THE CATHOLIC HERALD MARCH 14 2014
Bishop asks blogger to embark on ‘period of reflection’
BY MADELEINE TEAHAN
A LEADING Catholic blogger and deacon in the Diocese of Lancaster has been asked to take a break from writing in order to observe “a period of prayer and reflection”.
Deacon Nick Donnelly, who writes the Protect the Pope blog, will be taking an indefinite break from blogging, while his wife, Martina Donnelly, has taken on the running of the blog for the time being.
A statement released by the Diocese of Lancaster on Monday said: “After learning that a notice had been placed upon the Protect the Pope website on March 7
saying: ‘Deacon Nick stands down from Protect the Pope for a period of prayer and reflection’ the Bishop’s Office at the Diocese of Lancaster was able to confirm that Bishop Campbell had recently requested Deacon Nick Donnelly to voluntarily pause from placing new posts on the Protect the Pope site.
“Meanwhile, it was also confirmed that the bishop asked Deacon Nick to use this pause to enter into a period of prayer and reflection on the duties involved for ordained bloggers/website administrators to truth, charity and unity in the Church.
“Deacon Nick has agreed to the bishop’s request at this time.”
In a short statement on the Protect the Pope website last Friday Martina Donnelly wrote: “As Nick’s wife I am writing to thank you for all the kind messages, prayers and gifts that Nick has received. You may have noticed that he has not posted for a while and I did not want you to be worried, as although he is still far from better, this silence has not been caused by his illness. Rather Nick has been asked to observe a period of prayer and reflection.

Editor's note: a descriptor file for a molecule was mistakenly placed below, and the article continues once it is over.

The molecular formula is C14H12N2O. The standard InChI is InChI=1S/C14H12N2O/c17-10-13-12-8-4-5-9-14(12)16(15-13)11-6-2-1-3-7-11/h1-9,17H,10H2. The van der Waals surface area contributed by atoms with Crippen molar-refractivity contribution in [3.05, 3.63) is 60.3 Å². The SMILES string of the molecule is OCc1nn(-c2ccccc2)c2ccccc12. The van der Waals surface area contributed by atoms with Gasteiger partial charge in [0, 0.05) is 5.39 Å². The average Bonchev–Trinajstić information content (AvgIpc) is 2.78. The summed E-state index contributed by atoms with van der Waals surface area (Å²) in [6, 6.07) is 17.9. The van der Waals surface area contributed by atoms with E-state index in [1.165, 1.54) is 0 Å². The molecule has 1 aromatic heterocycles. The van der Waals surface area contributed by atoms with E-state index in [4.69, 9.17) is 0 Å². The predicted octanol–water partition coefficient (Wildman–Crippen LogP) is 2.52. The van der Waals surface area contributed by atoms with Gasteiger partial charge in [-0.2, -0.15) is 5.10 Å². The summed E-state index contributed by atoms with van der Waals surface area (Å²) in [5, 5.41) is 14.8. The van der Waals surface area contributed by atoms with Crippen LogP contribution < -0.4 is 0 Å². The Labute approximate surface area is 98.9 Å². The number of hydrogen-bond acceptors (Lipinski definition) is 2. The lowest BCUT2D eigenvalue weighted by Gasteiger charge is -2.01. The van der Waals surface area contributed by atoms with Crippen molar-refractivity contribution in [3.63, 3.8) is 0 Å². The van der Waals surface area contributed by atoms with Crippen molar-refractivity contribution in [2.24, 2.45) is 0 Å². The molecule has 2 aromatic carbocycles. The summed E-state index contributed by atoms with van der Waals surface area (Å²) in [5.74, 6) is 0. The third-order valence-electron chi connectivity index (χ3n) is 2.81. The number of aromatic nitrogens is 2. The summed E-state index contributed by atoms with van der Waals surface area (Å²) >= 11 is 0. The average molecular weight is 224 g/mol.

“Please continue to pray for Nick during this time.” When asked by The Catholic Herald if he thought his blog had
Bishop Campbell, right, has asked Deacon Donnelly to enter a ‘period of reflection’
ever crossed the line, Deacon Donnelly replied: “No.”
He said: “I think blogging is an incredible tool for evangelisation, I started blogging in 2010 before the papal visit because I felt I
needed to answer lies and misrepresentations about the Catholic Church. When I launched Protect the Pope it received coverage all over the world. I even received coverage in Vietnam. When I finished Protect the Pope I was getting 100,000 views per month.”
He said that the aim of his blog was simply “to compare and contrast what’s being said and done in the Church with the Magisterium of the Catholic Church. That can never be wrong.”
He said that he would rather not continue blogging in the future if it meant that he would have to change this basic aim. He emphasised that the “period of reflection” was indefinite and added: “The past three days I’ve had so many messages of support from my readers, even people who don’t agree with me. I’ve found that really encouraging. That’s been a positive experience from all of this.” When asked if he thought that Catholic bishops understood the blogosphere, he said: “My feeling is that their a priori position is suspicion and they don’t understand blogging’s potential. They don’t react to it well.” Writing on the Protect the Pope website, Martina Donnelly wrote: “Over three and a half years Nick published 1,900 posts, received
36,000 comments, one million views per annum and Protect the Pope was read in 188 countries around the world. Everyone was welcome to engage in debate, including dissenters, homosexuals, secularists and atheists. Nick received critical comments, which he posted, from Peter Tatchell, Terry Sanderson, Clifford Longley and Fr Iggy Donovan, who became a frequent contributor.
“Nick believed that Protect the Pope was a forum through which traditional Catholics were safe to express their hopes and concerns about the Church and protest and challenge the advance of secularism and immorality in society.”
Keep an eye on bloggers, ordinariate leaders told
BY MADELEINE TEAHAN